• Minimize Architecture proliferation by stipulating compatible features be contained within a single Architecture as much as possible:
      • Features which are compatible, meaning they are not mutually exclusive and can coexist in the same NFVI instance, shall be incorporated into the same Reference Architecture. For example, IPv4 and IPv6 should be captured in the same Architecture, because they don’t interfere with each other
      • Focus on the commonalities of the features over the perceived differences. Seek an approach that allows small differences to be handled at either the low-level design or implementation stage. For example, assume the use of existing common APIs over new ones.
    • Create an additional Architecture only when incompatible elements are unavoidable:
      • Creating additional Architectures is limited to when incompatible elements are desired by Taskforce members. For example, if one member desires KVM be used as the hypervisor, and another desires ESXi be used as the hypervisor, and no compromise or mitigation* can be negotiated, the Architecture could be forked, subject to review and vote to approve by the CNTT technical Working Group, such that one Architecture would be KVM-based and the other would be ESXi-based.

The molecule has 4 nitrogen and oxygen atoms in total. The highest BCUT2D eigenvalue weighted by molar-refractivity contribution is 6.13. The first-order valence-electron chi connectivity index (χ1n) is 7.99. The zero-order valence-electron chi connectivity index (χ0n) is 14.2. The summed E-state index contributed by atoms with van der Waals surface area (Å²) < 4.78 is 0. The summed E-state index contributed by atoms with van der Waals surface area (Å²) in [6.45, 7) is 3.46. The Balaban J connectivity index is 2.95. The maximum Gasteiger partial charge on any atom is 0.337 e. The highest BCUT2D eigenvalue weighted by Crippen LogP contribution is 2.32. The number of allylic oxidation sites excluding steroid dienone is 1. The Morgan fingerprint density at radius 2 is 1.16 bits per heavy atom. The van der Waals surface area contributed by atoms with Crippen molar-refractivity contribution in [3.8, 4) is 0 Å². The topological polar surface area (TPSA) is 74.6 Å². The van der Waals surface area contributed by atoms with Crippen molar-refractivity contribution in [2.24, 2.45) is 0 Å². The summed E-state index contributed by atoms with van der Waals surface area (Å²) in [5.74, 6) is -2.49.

*Depending on the relationships and substitutability of the component(s) in question, it may be possible to mitigate component incompatibility by creating annexes to a single Architecture, rather than creating an additional Architecture. With this approach, the infrastructure architecture designers might implement the Architecture as described in the reference document, however when there is a potential for incompatibility for particular component, they would select their preferred option from one of the relevant annexes. For example, if one member wanted to use Ceph, and another member wanted to use Swift, assuming the components are equally compatible with the rest of the Architecture, there could be one annex for the Ceph implementation and one annex for the Swift implementation.

  2. NFVI provides abstract and physical resources corresponding to:
    • Compute resources.
    • Storage resources.
    • Memory resources.
    • Networking resources. (Limited to connectivity services only).
    • Acceleration resources.
  3. NFVI exposed resources should be supplier independent.
  4. All NFVI Application Programming Interfaces (API) must ensure Interoperability (multi-vendor, components substitution), drive Simplification, and open source implementations that have an open governance model (e.g. come from Open Communities or Standards Development Organizations). Through such APIs will NFVI resources be discovered/monitored by management entities, configured on behalf of VNFs and consumed by VNFs.
  5. VNFs should be modular and be designed to utilise the minimum resources required for the service.
  6. NFVI shall support pre-defined and parameterized sizes.
    • These pre-defined sizes will evolve over time.
  7. NFVI provides certain resources, capabilities and features and virtual applications (VA) should only consume these resources, capabilities and features.
  8. VNFs that are designed to take advantage of NFVI accelerations shall still be able to run without these accelerations, however with the understanding that there will be potential performance impacts.
  9. Workloads shall not require hardware-dependent software